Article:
-1
\$\begingroup\$

I have an older electric bike, it's a 2011 Trek FX+ series with a small Bionx brand battery on the back, and I'm looking to potentially solder in a larger battery on it that I got from a broken electric skateboard, I just I don't want to fry anything from overpowering it. Here are the specs of the batteries;

Bionx Battery
Lithium Ion
260Wh
6.4Ah
40v

Electric Skateboard Battery
Lithium Iron Phosphate
400Wh
20Ah
20v

I really am uncertain of what the main concerns are with a project like this...Is it the voltage difference or the amperage difference that matters most? Obviously what I want to avoid is overloading the battery or components and making it burst into flames... As cool as that may look going full speed down a hill...

\$\endgroup\$
  • \$\begingroup\$ Welcome to EE.SE! This appears to be a reverse engineering, modification, or repair question. Please be aware that such questions must involve specific troubleshooting steps and demonstrate a good understanding of the underlying design of the device being discussed, so that you can ask specific, focused questions that can be answered concisely. More information can be found here: Is asking how to fix a faulty circuit on topic?. \$\endgroup\$ – Dave Tweed Mar 1 '18 at 11:46
4
\$\begingroup\$

If the bike is designed to use a 40 volt battery, I would expect it to operate poorly, if at all, with a 20 volt battery.

\$\endgroup\$
  • \$\begingroup\$ Does the amperage make any difference? Since it's over 3 times more amps? \$\endgroup\$ – Zach Prater Mar 1 '18 at 5:09
  • 1
    \$\begingroup\$ @ZachPrater 20Ah is not amperage! It is battery capacity. \$\endgroup\$ – Chupacabras Mar 1 '18 at 5:42
  • \$\begingroup\$ Would it be fair to say that the battery can of course run for one hour at 20 amps compared to 6.4amps, but because the voltage is half, the run time would be cut in half? Or would it be that the runtime is longer, but the power that the motor could get would be less? \$\endgroup\$ – Zach Prater Mar 1 '18 at 5:52
  • 1
    \$\begingroup\$ If the motor is designed to run on 40 volts, it will run much slower, and with lower power, on 20 volts. The ampere-hour capacity is irrelevant if the motor can't move the bike at a useful speed with the new battery. \$\endgroup\$ – Peter Bennett Mar 1 '18 at 5:56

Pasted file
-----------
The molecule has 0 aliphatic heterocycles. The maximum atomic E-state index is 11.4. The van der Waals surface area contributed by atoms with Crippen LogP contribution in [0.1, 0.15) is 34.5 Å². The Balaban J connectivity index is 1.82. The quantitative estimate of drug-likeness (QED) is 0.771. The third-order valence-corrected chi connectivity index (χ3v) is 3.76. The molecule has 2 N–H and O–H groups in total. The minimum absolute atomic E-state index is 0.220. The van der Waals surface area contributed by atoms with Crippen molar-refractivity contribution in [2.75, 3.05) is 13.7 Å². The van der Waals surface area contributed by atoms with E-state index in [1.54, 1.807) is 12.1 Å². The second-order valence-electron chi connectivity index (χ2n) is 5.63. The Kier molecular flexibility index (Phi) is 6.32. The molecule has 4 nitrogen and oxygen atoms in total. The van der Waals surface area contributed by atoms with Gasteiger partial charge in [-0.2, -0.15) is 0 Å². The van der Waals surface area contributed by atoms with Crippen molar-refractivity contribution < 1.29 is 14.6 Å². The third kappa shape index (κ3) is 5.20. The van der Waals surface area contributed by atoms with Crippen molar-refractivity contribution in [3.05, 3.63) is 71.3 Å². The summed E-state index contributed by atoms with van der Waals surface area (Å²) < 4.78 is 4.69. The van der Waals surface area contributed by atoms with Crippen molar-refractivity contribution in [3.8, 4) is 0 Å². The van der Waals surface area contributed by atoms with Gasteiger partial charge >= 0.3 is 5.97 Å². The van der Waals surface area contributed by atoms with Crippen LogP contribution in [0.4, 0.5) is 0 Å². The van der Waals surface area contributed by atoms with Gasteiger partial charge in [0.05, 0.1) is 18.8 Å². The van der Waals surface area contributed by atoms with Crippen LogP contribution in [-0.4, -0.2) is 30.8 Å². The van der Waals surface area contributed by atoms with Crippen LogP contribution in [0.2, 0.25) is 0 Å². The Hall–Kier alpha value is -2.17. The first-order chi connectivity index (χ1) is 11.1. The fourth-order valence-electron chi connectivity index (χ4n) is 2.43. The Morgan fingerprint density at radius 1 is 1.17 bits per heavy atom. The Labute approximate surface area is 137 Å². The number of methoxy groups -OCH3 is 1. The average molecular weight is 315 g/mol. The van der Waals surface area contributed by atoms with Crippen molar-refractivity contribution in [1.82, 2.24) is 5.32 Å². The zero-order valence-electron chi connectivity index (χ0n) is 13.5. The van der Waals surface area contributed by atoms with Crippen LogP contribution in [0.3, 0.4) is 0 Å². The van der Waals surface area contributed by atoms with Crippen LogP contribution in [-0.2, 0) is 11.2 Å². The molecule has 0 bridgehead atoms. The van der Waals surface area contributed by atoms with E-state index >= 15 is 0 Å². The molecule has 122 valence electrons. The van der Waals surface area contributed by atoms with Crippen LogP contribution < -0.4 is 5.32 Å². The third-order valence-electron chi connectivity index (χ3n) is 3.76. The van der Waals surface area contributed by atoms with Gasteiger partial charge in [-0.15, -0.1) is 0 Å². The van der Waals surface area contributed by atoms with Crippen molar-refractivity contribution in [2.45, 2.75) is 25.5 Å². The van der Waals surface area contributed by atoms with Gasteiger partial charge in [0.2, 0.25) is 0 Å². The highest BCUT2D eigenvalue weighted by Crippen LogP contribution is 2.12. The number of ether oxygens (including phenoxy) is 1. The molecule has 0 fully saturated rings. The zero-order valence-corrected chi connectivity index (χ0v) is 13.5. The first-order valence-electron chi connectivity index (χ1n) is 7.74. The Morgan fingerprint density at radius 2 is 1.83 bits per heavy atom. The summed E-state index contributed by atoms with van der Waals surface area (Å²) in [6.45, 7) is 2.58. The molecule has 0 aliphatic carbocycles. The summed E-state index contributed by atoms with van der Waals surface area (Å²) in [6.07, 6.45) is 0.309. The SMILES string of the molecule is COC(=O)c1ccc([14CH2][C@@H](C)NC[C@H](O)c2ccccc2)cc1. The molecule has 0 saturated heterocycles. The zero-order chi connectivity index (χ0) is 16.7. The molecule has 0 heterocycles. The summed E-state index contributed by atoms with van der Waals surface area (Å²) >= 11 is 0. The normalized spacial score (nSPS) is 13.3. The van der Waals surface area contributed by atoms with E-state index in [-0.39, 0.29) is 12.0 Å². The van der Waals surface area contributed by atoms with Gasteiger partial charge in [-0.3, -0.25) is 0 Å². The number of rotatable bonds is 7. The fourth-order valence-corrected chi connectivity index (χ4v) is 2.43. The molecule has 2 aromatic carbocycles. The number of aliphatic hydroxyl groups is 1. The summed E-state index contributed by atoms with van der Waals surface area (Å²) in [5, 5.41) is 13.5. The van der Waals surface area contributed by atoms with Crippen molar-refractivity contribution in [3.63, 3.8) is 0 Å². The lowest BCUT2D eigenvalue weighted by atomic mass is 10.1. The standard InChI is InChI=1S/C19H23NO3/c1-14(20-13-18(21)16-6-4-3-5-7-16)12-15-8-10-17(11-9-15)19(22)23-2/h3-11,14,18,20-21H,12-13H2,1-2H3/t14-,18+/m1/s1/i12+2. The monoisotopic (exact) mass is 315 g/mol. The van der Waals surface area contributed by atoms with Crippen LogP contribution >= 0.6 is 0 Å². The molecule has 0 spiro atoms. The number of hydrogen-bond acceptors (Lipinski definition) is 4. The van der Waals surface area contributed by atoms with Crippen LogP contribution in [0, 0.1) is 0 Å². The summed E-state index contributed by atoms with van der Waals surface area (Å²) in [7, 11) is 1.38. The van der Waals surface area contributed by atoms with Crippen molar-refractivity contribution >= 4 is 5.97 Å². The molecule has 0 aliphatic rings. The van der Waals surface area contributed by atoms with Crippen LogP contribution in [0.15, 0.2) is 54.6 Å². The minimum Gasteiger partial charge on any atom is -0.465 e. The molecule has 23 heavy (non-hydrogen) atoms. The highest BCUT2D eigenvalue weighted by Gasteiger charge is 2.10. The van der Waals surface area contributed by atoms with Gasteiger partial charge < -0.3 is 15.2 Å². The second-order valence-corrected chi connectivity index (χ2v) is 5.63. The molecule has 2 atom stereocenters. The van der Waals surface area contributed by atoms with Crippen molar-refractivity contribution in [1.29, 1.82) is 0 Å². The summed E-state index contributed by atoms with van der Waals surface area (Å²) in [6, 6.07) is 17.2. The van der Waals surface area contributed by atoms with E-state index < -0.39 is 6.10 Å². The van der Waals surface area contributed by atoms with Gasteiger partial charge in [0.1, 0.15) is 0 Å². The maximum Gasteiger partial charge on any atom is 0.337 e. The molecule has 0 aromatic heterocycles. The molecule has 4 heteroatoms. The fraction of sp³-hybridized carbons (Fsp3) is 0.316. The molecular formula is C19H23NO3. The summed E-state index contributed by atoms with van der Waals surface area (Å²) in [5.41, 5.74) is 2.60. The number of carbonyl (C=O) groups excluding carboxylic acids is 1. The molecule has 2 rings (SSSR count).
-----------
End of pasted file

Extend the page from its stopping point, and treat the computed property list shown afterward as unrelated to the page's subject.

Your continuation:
• 1
    \$\begingroup\$ @ZachPrater, again, not "20 amps", but "20 Ah", 20 Amper-hours. You just need two skateboard batteries, and you will ride about 3 times longer. \$\endgroup\$ – Ale..chenski Mar 1 '18 at 6:07
1
\$\begingroup\$

Your ebike will not function on 20 volts if it expects 40 V input.

However, if you had a second of these batteries then pit them in series, so 20V + 20V will give you 40 volts. This would also give you 800Wh which will almost double your range.

Its unlikely your new battery pack will fit in where the old one does, so its going to need some thought around a strong and safe mountpoint.

Also, your present charger won't be able to charge the new battery. Ideally you would keep the skateboard chargers and undo the battery pack, then recharge each 20V battery separately.

If your bike has regenerative braking, that may be an issue because that circuit won't match the charger characteristics.

Finally, the display will probably have erroneous readings for "remaining battery" so expect to be riding blind, like a car with no fuel gauge.

\$\endgroup\$

Your Answer

By clicking “Post Your Answer”, you agree to our terms of service, privacy policy and cookie policy

Not the answer you're looking for? Browse other questions tagged or ask your own question.